Billionaire CEO Mike Bloomberg is road-testing his expected 2020 presidential campaign with a soft-focus slam of President Donald Trump for not submitting to the establishment’s priorities.
Bloomberg has already spent roughly $110 million to aid Democrats during the 2018 campaign, according to the Washington Post. Now he is spending more funds on a TV advertisement which portrays him as a peace-maker and would-be president.
The message is being broadcast November 4 and November 5, and it underscores the establishment’s desire for more imported workers and consumers, for more government support of major investors — and for much less public opposition to their self-serving corporatist agenda.
With a populist president in the White House, Bloomberg complains, there is too much “shouting and hysterics instead of calm reasoning, pointed fingers instead of open hands, division instead of unity.”
He claims the United States is and should be a “nation of immigrants” rather than a nation of Americans:
We see this [disagreement] most dramatically with the fearmongering over immigration. Americans are neither naive nor heartless. We know we can be a nation of immigrants while also securing our borders.
The claim that America is a “nation of immigrants” — but not a nation of and for Americans and their children — came from President John Kennedy’s 1964 book, according to Rep. Joe Kennedy. The representative wrote in an October article for Time magazine that President Kennedy wanted to import “human resources” to boost the government’s economic power:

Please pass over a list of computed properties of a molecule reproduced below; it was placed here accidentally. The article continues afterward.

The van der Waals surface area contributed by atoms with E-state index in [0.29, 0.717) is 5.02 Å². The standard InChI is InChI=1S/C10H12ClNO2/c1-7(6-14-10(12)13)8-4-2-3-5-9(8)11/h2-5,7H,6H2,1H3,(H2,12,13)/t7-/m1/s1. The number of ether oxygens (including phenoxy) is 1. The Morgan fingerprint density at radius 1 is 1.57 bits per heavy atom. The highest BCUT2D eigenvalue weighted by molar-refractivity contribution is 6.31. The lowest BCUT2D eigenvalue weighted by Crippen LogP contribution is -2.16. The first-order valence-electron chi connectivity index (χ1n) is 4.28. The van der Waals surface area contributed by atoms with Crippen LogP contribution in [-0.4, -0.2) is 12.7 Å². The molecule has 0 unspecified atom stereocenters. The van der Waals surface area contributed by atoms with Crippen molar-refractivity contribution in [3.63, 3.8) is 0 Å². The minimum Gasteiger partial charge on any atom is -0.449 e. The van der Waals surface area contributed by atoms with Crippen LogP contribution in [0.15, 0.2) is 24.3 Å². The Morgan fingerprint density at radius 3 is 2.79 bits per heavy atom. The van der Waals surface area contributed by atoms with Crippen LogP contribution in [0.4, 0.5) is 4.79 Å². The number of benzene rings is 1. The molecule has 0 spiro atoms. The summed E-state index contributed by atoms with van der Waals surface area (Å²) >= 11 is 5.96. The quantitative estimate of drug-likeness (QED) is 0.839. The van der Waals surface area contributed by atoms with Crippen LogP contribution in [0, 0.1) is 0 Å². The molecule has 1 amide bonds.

Few felt it as deeply as President John F. Kennedy. In his 1964 book A Nation of Immigrants, recently re-released, my great-uncle outlines the compelling case for immigration, in economic, moral, and global terms. “The abundant resources of this land provided the foundation for a great nation,” he writes. “But only people could make the opportunity a reality. Immigration provided the human resources.”
For Bloomberg, the public’s demands for lower immigration and higher wages is a threat to major investors’ alliance with government:
Sadly, our greatest threats today can be found within our borders from a government that is constantly on the verge of shutting down over partisan bickering, that is accumulating record debt and failing to address our most urgent problems … we must send a signal to Republicans in Washington that they have failed to lead, failed to find solutions, and failed to bring us together. That is why I am voting Democratic.
Bloomberg ends his video by pleading for public acceptance of establishment rule, saying “we must start becoming the United States of American once again.”
Overall, Washington’s economic policy of using migration to boost economic growth shifts wealth from young people towards older people by flooding the market with cheap white-collar and blue-collar foreign labor. That flood of outside labor spikes profits and Wall Street values by cutting salaries for manual and skilled labor offered by blue-collar and white-collar employees.
The policy also drives up real estate prices, widens wealth-gaps, reduces high-tech investment, increases state and local tax burdens, hurts kids’ schools and college education, pushes Americans away from high-tech careers, and sidelined at least 5 million marginalized Americans and their families, including many who are now struggling with opioid addictions.
Bloomberg uses the H-1B visa-worker program to import many foreign collage-graduates for jobs that would otherwise have gone to young Americans.
Establishment legislators and business interests are trying to pass legislation in December that would expand the inflow of blue-collar and white-collar visa-workers.